The Sample

The first step is to write the basic designer. As you'll see, the DataSourceDesigner is similar to the DataSourceControl class in that it offers a list of view names, and designer versions of DataSourceView instances.

public class WeatherDataSourceDesigner : DataSourceDesigner {

    private Weather _sampleWeather;
    private bool _realData;

    private bool RealData {
        get { return _realData; }

    private Weather SampleWeather {
        get {
            if (_sampleWeather == null) {
                return new Weather("98052", "Redmond, WA (98052)",
                                    "70", "Sunny", "n/a", DateTime.Today.ToString("D"),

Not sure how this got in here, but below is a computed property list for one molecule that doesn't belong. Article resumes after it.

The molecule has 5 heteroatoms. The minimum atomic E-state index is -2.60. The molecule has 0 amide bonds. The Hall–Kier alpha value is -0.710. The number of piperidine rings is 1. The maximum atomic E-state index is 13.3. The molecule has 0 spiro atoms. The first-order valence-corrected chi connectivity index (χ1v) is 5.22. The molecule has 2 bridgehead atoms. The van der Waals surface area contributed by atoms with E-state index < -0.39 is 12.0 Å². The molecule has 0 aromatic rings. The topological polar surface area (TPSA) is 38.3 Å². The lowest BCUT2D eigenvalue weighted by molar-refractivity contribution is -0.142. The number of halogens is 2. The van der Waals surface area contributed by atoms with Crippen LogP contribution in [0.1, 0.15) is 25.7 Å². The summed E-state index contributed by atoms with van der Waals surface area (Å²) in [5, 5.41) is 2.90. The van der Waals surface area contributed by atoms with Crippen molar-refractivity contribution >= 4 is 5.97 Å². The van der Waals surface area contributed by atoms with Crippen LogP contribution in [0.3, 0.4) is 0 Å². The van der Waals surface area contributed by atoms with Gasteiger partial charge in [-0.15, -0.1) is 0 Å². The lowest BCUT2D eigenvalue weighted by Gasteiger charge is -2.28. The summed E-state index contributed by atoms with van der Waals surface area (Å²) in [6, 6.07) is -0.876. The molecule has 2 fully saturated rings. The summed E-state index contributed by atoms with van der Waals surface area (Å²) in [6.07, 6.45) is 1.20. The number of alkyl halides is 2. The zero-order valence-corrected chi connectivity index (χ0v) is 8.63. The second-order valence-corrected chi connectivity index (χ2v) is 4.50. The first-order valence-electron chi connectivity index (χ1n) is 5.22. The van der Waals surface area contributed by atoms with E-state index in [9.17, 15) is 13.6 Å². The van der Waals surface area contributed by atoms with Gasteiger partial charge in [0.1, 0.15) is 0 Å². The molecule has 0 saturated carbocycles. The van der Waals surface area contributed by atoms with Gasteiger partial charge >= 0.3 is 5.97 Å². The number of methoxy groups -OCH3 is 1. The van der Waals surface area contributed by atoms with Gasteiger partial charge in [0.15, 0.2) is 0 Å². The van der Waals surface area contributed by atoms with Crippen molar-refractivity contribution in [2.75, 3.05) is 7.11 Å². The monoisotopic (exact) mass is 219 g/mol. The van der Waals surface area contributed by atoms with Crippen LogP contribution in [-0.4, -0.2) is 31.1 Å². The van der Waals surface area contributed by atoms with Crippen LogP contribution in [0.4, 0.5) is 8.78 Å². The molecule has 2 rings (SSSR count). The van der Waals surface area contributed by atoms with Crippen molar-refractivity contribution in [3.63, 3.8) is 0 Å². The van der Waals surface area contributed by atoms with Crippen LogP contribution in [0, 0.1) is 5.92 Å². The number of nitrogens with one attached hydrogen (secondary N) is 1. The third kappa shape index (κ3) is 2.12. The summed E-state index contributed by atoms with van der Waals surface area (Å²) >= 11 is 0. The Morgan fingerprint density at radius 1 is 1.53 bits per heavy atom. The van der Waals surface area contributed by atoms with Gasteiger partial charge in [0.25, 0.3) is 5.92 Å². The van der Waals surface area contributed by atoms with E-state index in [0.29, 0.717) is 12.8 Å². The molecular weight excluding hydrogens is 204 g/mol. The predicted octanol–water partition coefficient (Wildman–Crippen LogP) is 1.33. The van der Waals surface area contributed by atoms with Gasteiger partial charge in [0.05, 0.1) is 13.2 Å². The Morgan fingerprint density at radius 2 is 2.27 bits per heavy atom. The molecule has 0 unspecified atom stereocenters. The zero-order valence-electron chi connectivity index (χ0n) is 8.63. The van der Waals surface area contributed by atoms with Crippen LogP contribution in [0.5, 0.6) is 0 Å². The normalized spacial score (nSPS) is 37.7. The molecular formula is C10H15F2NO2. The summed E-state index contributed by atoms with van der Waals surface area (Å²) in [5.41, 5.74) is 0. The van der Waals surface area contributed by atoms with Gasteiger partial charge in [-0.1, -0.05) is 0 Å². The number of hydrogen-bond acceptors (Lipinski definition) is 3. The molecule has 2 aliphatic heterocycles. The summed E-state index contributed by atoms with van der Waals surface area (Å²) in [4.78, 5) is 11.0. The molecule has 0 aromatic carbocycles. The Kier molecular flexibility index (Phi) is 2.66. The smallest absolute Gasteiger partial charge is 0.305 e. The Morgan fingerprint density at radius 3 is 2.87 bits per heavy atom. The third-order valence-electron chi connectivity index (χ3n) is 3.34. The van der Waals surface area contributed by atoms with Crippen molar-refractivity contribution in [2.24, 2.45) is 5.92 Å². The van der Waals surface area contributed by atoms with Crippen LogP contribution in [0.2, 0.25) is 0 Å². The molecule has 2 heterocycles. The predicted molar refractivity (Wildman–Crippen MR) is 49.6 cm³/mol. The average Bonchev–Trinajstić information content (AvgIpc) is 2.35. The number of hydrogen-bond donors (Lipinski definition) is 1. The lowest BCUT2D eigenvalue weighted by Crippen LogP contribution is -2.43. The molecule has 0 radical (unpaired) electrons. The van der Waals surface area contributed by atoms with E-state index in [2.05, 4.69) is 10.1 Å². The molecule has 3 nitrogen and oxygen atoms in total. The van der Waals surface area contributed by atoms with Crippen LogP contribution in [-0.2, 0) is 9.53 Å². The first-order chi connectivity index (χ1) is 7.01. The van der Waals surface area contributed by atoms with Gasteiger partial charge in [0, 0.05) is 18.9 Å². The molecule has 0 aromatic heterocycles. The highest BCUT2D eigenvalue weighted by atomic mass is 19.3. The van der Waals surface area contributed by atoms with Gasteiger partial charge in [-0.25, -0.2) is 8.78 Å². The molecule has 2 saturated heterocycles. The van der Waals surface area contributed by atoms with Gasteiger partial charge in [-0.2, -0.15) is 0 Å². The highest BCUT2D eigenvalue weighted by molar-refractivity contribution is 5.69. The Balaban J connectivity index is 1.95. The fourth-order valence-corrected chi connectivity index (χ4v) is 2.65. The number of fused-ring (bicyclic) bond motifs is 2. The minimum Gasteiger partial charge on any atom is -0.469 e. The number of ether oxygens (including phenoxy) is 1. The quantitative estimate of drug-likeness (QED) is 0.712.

"[Sample Information]");
            return _sampleWeather;

    public override DesignerDataSourceView GetView(string viewName) {
        if ((String.IsNullOrEmpty(viewName) ||
            (String.Compare(viewName, WeatherDataSource.CurrentConditionsViewName,
                            StringComparison.OrdinalIgnoreCase) == 0))) {
            return new WeatherDesignerDataSourceView(this, viewName);

        throw new ArgumentOutOfRangeException("viewName");

    public override string[] GetViewNames() {
        return new string[] { WeatherDataSource.CurrentConditionsViewName };

    private sealed class WeatherDesignerDataSourceView : DesignerDataSourceView {

        private WeatherDataSourceDesigner _owner;

        public WeatherDesignerDataSourceView(WeatherDataSourceDesigner owner, string viewName)
            : base(owner, viewName) {
            _owner = owner;

        public override IDataSourceViewSchema Schema {
            get {